3. Put in the pattern you want to search for
  4. Tick the checkbox of “Bookmark line”
  5. Select “Mark All”
  6. Select the menu path “Search” >> “Bookmark” >> “Remove Bookmarked Lines”

January 3, 2014

Unix command: screen

Consider this scenario: you’re connected to a remote Unix-based server (like Solaris or Linux); you invoke a program; the process starts running; while the process is still running and has not yet completed its execution, you lose the network; the process dies! The program you invoked could be anything like an installer which is just halfway through. How do you make sure you do not end up in b-e-a-utiful situations like this?

One way is to use nohup command that detaches the process from the terminal and makes the process ignore the HUP/SIGHUP signal (which is sent when the terminal session closes and the process usually exits as part of signal handling). This explains the origin of the command name too: no HUP ~ no hup ~ nohup. Other ways to detach include setting shell specific process control options like disown. However, this mechanism only detaches the process i.e. once detached, it cannot be attached to a terminal. This does not also handle processes that are interactive i.e. which expect input from the user where the ability to pause/resume or plug back into the session is required.

screen is a wonderful command that addresses all the aforementioned shortfalls and provides many more new features in the context of remote session management capabilities. It can be used to attach & detach sessions, share a session with another user, split the window horizontally/vertically and so on. You can create as many sessions as you want and manage as per your wish.

What the command essentially does underneath is that the process is detached from the connected terminal and rather managed by the screen process. Note that screen may not be available by default on your Unix system and may need to be installed explicitly.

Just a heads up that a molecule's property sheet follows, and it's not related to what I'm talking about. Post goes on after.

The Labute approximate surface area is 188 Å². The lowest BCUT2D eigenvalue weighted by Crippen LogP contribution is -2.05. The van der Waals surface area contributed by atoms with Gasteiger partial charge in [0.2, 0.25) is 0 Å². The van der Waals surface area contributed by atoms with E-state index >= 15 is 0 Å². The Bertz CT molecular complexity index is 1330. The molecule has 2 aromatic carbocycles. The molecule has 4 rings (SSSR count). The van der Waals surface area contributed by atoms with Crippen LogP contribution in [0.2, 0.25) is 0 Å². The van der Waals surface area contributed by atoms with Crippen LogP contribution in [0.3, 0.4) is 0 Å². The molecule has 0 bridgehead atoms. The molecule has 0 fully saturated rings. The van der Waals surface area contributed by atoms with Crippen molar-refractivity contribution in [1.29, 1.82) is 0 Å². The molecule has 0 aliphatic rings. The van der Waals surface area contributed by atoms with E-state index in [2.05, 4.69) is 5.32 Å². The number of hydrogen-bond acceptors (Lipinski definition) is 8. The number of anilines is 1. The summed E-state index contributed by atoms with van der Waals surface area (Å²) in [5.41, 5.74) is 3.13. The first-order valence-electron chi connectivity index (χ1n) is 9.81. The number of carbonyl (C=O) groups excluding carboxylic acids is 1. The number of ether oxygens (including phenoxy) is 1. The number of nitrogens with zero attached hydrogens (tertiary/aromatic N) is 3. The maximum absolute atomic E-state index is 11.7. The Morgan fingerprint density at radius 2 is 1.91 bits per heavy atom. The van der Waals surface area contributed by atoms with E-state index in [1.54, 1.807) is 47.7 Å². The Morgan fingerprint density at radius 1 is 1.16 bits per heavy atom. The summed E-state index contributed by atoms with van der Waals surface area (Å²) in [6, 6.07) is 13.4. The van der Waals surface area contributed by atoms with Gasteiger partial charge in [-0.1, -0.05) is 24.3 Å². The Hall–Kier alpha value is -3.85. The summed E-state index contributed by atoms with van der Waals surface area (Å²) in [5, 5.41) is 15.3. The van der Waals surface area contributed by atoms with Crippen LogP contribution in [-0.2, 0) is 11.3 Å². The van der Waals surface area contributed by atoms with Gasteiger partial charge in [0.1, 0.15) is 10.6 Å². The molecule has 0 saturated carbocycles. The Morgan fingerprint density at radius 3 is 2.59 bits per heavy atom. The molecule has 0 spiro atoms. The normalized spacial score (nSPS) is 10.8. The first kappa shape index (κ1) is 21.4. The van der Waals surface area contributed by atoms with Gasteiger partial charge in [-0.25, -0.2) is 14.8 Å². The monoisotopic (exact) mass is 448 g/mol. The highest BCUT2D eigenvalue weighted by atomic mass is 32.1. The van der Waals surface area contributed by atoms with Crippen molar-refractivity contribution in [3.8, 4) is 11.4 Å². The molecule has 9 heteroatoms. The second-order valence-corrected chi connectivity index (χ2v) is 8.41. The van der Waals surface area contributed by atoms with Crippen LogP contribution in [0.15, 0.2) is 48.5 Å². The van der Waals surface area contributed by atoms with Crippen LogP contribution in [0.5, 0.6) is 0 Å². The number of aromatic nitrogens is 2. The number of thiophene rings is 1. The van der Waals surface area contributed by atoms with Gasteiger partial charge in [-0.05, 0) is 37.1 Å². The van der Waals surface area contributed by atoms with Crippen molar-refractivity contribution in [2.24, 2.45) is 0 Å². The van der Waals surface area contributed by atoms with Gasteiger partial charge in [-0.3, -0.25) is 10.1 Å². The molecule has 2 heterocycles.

Links

Good tutorial: http://www.rackaid.com/resources/linux-screen-tutorial-and-how-to/
Short introduction: http://www.pixelbeat.org/lkdb/screen.html
Official Website: http://www.gnu.org/software/screen/

December 28, 2013

Are your applications portable?

Installing software applications on your computer is one thing. However, what if you want to use them on a different system? Or how about the situation when your OS has to be re-installed? This brings up the question posed in the title of this blog post: Are your applications portable?

One solution is to use “portable” versions instead of “installable” versions – meaning, you’d be able to just extract the application binary to just a directory directly and use it from there on. Having portable versions of the programs is good. Wouldn't it be better to have an entity to manage all such portable applications? This is exactly where the solution offered by this Techbit, PortableApps comes into picture.

PortableApps lets you install various applications and manage them easily. It can be downloaded from http://portableapps.com/. Not all the applications are covered as of now but the positive side is
PortableApps is gaining popularity and we should be seeing the application repository of PortableApps ever increasing.

To summarize, following approach is what I would generally suggest in the context of installing software:
  • If the software has a portable version compatible with PortableApps, use it.
  • If not, check if a portable version of the software exists and use it if so.
  • If the software does not offer any portable version, only then install it in the installable mode.